If a foundling is adopted by Filipino parents, she would take the nationality of the parents. This is following the Philippine Constitution that says that “those whose fathers or mothers are citizens of the Philippines” are Philippine citizens. Because the Constitution did not qualify, even adoptive fathers or adoptive mothers are included in the term “fathers or mothers”. The effect of adoption is that all legal ties with the biological parents are cut off, and the adopted child becomes the legitimate child of the adoptive parents. So citizenship is not a question. The question is whether the adopted child can be considered a natural born Filipino.

Our Constitution defines natural born citizens as “those who are citizens from birth without having to perform any act to acquire or perfect their Philippine citizenship”. As a foundling, one’s parents are unknown, in the legal sense. The identity of the parents is critical in a jus sanguinis jurisdiction. If Philippine law applies the rule of jus soli, then the foundling will be a citizen in the place where it is born. In Jane’s case, had she not been adopted by Filipino parents, her Filipino citizenship would not have been perfected legally. She may be a citizen, but not legally natural born. I keep saying “legally” because she may in fact and in truth be a natural born Filipino, but without legal proof of her biological parents, the injustice on her political rights will be endured.

Indeed, there is international law basis that foundlings can be treated as citizens of the countries where they are found. In my view, however, international law to which the Philippines is not a signatory does not have the effect of a binding contract, and is at best persuasive. Our laws after all don’t change just because some international law is executed. A persuasive international rule may find it difficult to overcome the provisions of the Constitution, such as the express provision on who are natural born citizens. Citizen Jane, candidate for Congress in this scenario, may be the best candidate for Congress, but that argument is political, not legal.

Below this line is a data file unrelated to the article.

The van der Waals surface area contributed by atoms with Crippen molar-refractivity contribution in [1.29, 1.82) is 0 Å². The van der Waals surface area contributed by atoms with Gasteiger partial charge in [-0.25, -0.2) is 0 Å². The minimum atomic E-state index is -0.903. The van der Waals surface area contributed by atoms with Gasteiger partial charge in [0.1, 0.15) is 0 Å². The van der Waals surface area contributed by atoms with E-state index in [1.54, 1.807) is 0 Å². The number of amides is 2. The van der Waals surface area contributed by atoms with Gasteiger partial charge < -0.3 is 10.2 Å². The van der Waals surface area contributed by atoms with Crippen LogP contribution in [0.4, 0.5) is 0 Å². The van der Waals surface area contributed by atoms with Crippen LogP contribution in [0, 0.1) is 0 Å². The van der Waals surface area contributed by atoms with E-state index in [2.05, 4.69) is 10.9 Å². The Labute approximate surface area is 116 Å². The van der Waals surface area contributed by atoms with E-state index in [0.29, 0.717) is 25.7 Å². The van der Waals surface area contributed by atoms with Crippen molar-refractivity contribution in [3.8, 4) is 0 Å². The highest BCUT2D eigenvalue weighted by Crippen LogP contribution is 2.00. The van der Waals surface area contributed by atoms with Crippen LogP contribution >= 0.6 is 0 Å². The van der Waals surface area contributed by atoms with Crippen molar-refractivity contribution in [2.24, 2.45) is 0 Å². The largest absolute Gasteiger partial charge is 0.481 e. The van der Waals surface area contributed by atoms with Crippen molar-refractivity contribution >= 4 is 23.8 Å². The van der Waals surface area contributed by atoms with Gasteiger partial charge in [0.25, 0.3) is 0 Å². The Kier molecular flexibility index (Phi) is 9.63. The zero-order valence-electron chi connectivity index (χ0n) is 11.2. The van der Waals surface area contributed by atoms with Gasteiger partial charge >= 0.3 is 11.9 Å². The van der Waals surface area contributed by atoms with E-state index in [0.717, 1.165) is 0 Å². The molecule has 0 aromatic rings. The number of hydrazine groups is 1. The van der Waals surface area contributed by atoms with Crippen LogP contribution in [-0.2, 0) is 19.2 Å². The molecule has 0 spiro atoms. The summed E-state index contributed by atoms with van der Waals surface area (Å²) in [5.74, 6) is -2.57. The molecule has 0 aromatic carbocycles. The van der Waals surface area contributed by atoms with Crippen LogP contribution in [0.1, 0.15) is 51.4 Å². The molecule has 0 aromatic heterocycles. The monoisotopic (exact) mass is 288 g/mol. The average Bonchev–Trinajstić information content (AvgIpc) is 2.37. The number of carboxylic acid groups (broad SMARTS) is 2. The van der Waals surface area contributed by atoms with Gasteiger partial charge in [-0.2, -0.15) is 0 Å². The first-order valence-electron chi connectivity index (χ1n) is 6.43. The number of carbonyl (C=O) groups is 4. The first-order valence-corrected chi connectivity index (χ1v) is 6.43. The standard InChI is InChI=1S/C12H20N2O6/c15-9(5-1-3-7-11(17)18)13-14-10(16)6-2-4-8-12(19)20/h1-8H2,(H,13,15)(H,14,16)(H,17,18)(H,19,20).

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Alexander B. Cabrera is the chairman and senior partner of Isla Lipana & Co./PwC Philippines. He also chairs the tax committee of the Management Association of the Philippines (MAP). Email your comments and questions to aseasyasABC@ph.pwc.com. This content is for general information purposes only, and should not be used as a substitute for consultation with professional advisors.